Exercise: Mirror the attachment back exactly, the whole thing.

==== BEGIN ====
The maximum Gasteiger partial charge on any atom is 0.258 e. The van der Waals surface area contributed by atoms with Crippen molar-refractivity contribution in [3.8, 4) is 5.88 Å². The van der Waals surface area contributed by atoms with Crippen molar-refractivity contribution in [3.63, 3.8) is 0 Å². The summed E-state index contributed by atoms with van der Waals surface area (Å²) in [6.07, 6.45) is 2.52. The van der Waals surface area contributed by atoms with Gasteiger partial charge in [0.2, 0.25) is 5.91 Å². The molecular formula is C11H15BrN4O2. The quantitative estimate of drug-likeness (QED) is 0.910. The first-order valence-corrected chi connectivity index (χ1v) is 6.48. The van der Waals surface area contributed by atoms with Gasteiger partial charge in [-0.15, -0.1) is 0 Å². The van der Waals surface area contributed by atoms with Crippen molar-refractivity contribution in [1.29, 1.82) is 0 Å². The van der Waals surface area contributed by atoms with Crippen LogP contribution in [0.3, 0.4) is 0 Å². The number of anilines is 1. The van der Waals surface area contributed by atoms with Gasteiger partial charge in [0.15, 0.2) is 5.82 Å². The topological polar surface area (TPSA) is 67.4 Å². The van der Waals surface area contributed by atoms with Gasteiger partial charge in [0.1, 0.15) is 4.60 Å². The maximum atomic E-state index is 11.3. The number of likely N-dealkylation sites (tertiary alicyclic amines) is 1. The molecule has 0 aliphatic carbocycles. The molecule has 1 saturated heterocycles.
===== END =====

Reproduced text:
The maximum Gasteiger partial charge on any atom is 0.258 e. The van der Waals surface area contributed by atoms with Crippen molar-refractivity contribution in [3.8, 4) is 5.88 Å². The van der Waals surface area contributed by atoms with Crippen molar-refractivity contribution in [3.63, 3.8) is 0 Å². The summed E-state index contributed by atoms with van der Waals surface area (Å²) in [6.07, 6.45) is 2.52. The van der Waals surface area contributed by atoms with Gasteiger partial charge in [0.2, 0.25) is 5.91 Å². The molecular formula is C11H15BrN4O2. The quantitative estimate of drug-likeness (QED) is 0.910. The first-order valence-corrected chi connectivity index (χ1v) is 6.48. The van der Waals surface area contributed by atoms with Gasteiger partial charge in [-0.15, -0.1) is 0 Å². The van der Waals surface area contributed by atoms with Crippen molar-refractivity contribution in [1.29, 1.82) is 0 Å². The van der Waals surface area contributed by atoms with Crippen LogP contribution in [0.3, 0.4) is 0 Å². The number of anilines is 1. The van der Waals surface area contributed by atoms with Gasteiger partial charge in [0.15, 0.2) is 5.82 Å². The topological polar surface area (TPSA) is 67.4 Å². The van der Waals surface area contributed by atoms with Gasteiger partial charge in [0.1, 0.15) is 4.60 Å². The maximum atomic E-state index is 11.3. The number of likely N-dealkylation sites (tertiary alicyclic amines) is 1. The molecule has 0 aliphatic carbocycles. The molecule has 1 saturated heterocycles.